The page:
Would I want to still be doing it? No chance. Now my travel costs are largely covered by work and my commute is a 20 to 25 minute drive.

Was it worth it? Yes, excluding the huge drop in my expenses my pay has risen in the region of 30% with plenty of room for improvement. I simply wouldn't have got the promotion I was chasing in my field or the ability to live in the county I now do.

Would I recommend it? Depends what the goal is. I always had a plan to be out of the London based rat race in under five years, did it in just over three. It was the knowledge that I wasn't going to be one of the London commuter zombies forever, that unlike them I had an exit strategy, that kept me going.

:)

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55 minutes ago, Si1 said:

Indeed.

I have to chip in here because I can just about recall "The Broadsman" which was 117 minutes from Liverpool Street to Norwich by shovelling coal.

When I lived in Chichester at the end of he 90s the local rag found out that the fastest train to London had been a lot faster in 1927. (-70 years) They published alongside a picture of the crew on an antiquated loco and one of them was wearing what seemed to be a suit! For me the trip to Crawley was dep 07.00 arr. 0845 outward and dep 17.00 arr. 18.53 return. That's door to door if it all went ok which usually it did (about 15 minutes non rail at each end) but it's barely 40 miles. After three and a half years I got fed up and bought two Montegos for £185 and made them into one runner.

It's only viable being a long distance commuter if you're on good money in which case you may as well spend more on living nearer work.  As Dorkins says.

In the 1960s the Americans put rats on the Long Island line into NY, in cages presumably, to see how they stood up to commuting. They had all died within a few months (think it was 6). Not sure what that proves but it don't provide much encouragement.

 

 

 

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22 hours ago, highcontrast said:

Gig economy: 'It was the only way we could afford a house'

The vile BBC at it again - it's not high house prices that's the problem, it's because apparently all priced out home buyers should be working for Deilveroo! Astonishing propaganda piece yet again.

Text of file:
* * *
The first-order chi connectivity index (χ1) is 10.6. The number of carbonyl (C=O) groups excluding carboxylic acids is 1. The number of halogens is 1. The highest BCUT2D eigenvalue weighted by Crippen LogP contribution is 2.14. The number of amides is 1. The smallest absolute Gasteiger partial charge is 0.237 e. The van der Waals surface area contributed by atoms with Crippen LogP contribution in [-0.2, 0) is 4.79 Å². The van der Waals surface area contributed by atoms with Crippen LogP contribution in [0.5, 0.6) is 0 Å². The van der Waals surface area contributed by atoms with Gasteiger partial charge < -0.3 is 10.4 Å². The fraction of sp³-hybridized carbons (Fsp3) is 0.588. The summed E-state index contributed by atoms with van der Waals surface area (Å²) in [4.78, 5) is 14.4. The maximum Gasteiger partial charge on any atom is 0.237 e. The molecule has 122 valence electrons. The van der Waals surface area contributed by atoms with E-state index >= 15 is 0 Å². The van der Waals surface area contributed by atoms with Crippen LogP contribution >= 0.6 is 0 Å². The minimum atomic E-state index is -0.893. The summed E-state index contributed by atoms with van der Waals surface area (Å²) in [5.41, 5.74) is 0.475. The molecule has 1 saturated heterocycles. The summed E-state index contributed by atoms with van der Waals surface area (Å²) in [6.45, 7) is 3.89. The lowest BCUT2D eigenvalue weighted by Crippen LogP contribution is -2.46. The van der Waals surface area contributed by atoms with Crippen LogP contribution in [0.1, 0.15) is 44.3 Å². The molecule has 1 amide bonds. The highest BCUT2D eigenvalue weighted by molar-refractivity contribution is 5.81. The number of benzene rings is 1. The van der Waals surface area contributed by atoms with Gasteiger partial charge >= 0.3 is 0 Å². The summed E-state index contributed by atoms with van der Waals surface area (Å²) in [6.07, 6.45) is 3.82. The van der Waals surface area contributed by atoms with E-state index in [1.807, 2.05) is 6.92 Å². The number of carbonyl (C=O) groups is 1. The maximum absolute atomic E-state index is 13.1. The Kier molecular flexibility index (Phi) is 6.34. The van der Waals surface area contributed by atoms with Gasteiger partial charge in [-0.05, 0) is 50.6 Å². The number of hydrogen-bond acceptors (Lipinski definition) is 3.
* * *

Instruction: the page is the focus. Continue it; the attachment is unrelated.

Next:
https://www.bbc.co.uk/news/business-48789236

Agree completely.

No trolling here but as I read these numerous ‘news articles’ the worry is whether governments will do anything...correction to self, will they stop interfering and pushing up house prices? 

It’s insane. Short term I definitely wouldn’t buy because it feels far too frothy and has for a while....but how long do people wait?

It all feels very wrong and needs sorting so a younger generation can take a half decent job and buy a house.

Indeed controversially I would go further...mass movement to university attendance, to earn big salaries and desire to be in ‘professions’ may well be a a side effect of the difficulties the young face. University in theory offers a way to improve but it’s finance driven and that is not the prime reason humans should be studying at Uni.   

It may well suit the government to have a drone ‘grey ‘generation of PAYE tax payers in office jobs. 

Be nice if people could follow their dreams and ALSO buy a home. The 1980’s (when I bought) that was already slipping away...houses affordable ish but a desire to ‘earn’ was being born. 

We need people with a desire to create, imagine, help, support and do good. But if you price them out of a life for doing so, then many will just try get the finance/marketing role and earn £45k so they can try gain happiness outside work.

Off thread I guess...but the BBC and many news reports are a million miles away from discussing the root cause. They just say build more houses. Laughable and lazy shallow reporting. 

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  • 309 Brexit, House prices and Summer 2020

    1. 1. Including the effects Brexit, where do you think average UK house prices will be relative to now in June 2020?


      • down 5% +
      • down 2.5%
      • Even
      • up 2.5%
      • up 5%